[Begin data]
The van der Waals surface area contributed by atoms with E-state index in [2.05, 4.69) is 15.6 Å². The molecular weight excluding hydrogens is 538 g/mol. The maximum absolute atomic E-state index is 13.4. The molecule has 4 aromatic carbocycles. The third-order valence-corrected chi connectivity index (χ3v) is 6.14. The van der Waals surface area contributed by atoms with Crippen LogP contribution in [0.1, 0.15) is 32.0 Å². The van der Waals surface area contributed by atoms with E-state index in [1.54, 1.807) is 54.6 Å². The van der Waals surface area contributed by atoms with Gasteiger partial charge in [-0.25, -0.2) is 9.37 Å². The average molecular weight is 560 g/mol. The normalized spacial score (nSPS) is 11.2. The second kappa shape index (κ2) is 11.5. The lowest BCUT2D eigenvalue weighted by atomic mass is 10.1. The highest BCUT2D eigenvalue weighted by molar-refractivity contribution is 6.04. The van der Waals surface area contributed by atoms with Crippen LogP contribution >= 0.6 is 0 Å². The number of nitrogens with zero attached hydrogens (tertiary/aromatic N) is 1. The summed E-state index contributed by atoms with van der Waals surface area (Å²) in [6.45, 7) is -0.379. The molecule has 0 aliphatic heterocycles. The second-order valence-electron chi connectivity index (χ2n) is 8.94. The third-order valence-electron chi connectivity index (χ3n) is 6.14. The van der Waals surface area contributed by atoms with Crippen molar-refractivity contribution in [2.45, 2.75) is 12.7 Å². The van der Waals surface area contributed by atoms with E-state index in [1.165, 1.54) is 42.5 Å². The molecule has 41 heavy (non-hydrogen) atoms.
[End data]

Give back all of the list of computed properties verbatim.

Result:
The van der Waals surface area contributed by atoms with E-state index in [2.05, 4.69) is 15.6 Å². The molecular weight excluding hydrogens is 538 g/mol. The maximum absolute atomic E-state index is 13.4. The molecule has 4 aromatic carbocycles. The third-order valence-corrected chi connectivity index (χ3v) is 6.14. The van der Waals surface area contributed by atoms with Crippen LogP contribution in [0.1, 0.15) is 32.0 Å². The van der Waals surface area contributed by atoms with E-state index in [1.54, 1.807) is 54.6 Å². The van der Waals surface area contributed by atoms with Gasteiger partial charge in [-0.25, -0.2) is 9.37 Å². The average molecular weight is 560 g/mol. The normalized spacial score (nSPS) is 11.2. The second kappa shape index (κ2) is 11.5. The lowest BCUT2D eigenvalue weighted by atomic mass is 10.1. The highest BCUT2D eigenvalue weighted by molar-refractivity contribution is 6.04. The van der Waals surface area contributed by atoms with Crippen LogP contribution >= 0.6 is 0 Å². The number of nitrogens with zero attached hydrogens (tertiary/aromatic N) is 1. The summed E-state index contributed by atoms with van der Waals surface area (Å²) in [6.45, 7) is -0.379. The molecule has 0 aliphatic heterocycles. The second-order valence-electron chi connectivity index (χ2n) is 8.94. The third-order valence-electron chi connectivity index (χ3n) is 6.14. The van der Waals surface area contributed by atoms with Crippen molar-refractivity contribution in [2.45, 2.75) is 12.7 Å². The van der Waals surface area contributed by atoms with E-state index in [1.165, 1.54) is 42.5 Å². The molecule has 41 heavy (non-hydrogen) atoms.